Saturday, 8 September 2007

This is the view from the top of Newcastle Keep, looking south down to the river Tyne. In the foreground you can see some of the medieval walls that surrounded Newcastle, and Armstrong's famous Swing Bridge is in the middle of the picture. In its day, (1876) it was the largest hydraulically operated bridge in the world. The whole deck rotated 180 degrees to free up both channels and allow shipping up and down to the Elswick works. Armstrong went on to supply the machinery to raise London's Tower Bridge. (1894)

To the left is the Tyne Bridge. The earliest bridge across the Tyne, Pons Aelius, was built by the Romans in about the same spot. A stone bridge replaced it in 1270 and was destroyed by the great flood of 1771 . In 1781 , a new stone bridge across the Tyne was completed. Increased shipping activity led to the stone bridge being removed in 1866 to make way for construction of the present Swing Bridge.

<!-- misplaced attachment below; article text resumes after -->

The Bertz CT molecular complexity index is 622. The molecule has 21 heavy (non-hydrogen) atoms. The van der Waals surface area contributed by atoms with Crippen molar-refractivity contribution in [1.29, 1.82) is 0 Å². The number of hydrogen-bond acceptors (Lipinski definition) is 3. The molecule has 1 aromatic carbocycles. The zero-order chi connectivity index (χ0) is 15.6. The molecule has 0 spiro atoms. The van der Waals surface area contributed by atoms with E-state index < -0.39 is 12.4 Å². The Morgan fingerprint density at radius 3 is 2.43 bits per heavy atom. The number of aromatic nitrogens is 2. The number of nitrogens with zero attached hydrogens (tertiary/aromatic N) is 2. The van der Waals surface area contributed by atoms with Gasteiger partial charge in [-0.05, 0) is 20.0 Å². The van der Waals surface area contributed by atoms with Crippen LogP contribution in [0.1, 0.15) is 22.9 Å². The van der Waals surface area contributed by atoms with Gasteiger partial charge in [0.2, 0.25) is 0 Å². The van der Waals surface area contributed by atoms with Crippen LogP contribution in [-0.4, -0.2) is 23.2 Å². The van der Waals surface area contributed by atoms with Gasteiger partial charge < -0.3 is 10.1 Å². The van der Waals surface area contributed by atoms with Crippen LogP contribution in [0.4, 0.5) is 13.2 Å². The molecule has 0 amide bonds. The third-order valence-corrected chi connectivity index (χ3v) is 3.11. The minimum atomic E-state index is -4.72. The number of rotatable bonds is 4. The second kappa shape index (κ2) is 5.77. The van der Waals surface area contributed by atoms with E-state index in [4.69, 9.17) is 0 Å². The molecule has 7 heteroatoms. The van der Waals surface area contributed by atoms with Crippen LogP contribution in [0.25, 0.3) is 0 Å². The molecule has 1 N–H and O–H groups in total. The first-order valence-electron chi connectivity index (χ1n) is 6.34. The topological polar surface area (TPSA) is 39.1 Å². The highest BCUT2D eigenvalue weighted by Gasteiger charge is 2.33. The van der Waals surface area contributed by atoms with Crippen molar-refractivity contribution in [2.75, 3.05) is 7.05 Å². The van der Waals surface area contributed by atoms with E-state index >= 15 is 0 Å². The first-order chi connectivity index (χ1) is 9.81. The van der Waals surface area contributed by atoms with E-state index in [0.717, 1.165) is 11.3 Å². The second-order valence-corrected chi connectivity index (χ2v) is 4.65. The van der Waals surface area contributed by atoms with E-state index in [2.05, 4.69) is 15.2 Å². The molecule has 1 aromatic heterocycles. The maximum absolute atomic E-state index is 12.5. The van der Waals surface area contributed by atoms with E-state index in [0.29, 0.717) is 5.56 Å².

Discussion about the bridge began in 1864 but it wasn't until the early 1920s that proposals began in earnest. Work started in August 1925 with Dorman Long acting as the building contractors. Despite the dangers of the building work, only one worker died in the building of this structure, which cost £1.2m when complete.

The Tyne Bridge was completed on 25 February 1928 and opened on 10 October by King George V and Queen Mary, who drove across in their Ascot landau. The Tyne Bridge's towers were built of Cornish granite and were designed as warehouses with five storeys but were never used. Lifts for passengers and goods were built in the towers to provide access to the Quayside, but these are no longer in use. The bridge was originally painted green and the same colours were used to paint the bridge for the year 2000. The bridge spans 531 feet and the road deck is 84 feet above the river level.

There are so many bridges in Newcastle now that it is hard to keep track of them all. The most recent, and possibly the most famous, is the Millenium blinking-eye bridge. I'll have to see if I took a photograph of that, but I think one of the Keep's towers got in the way!

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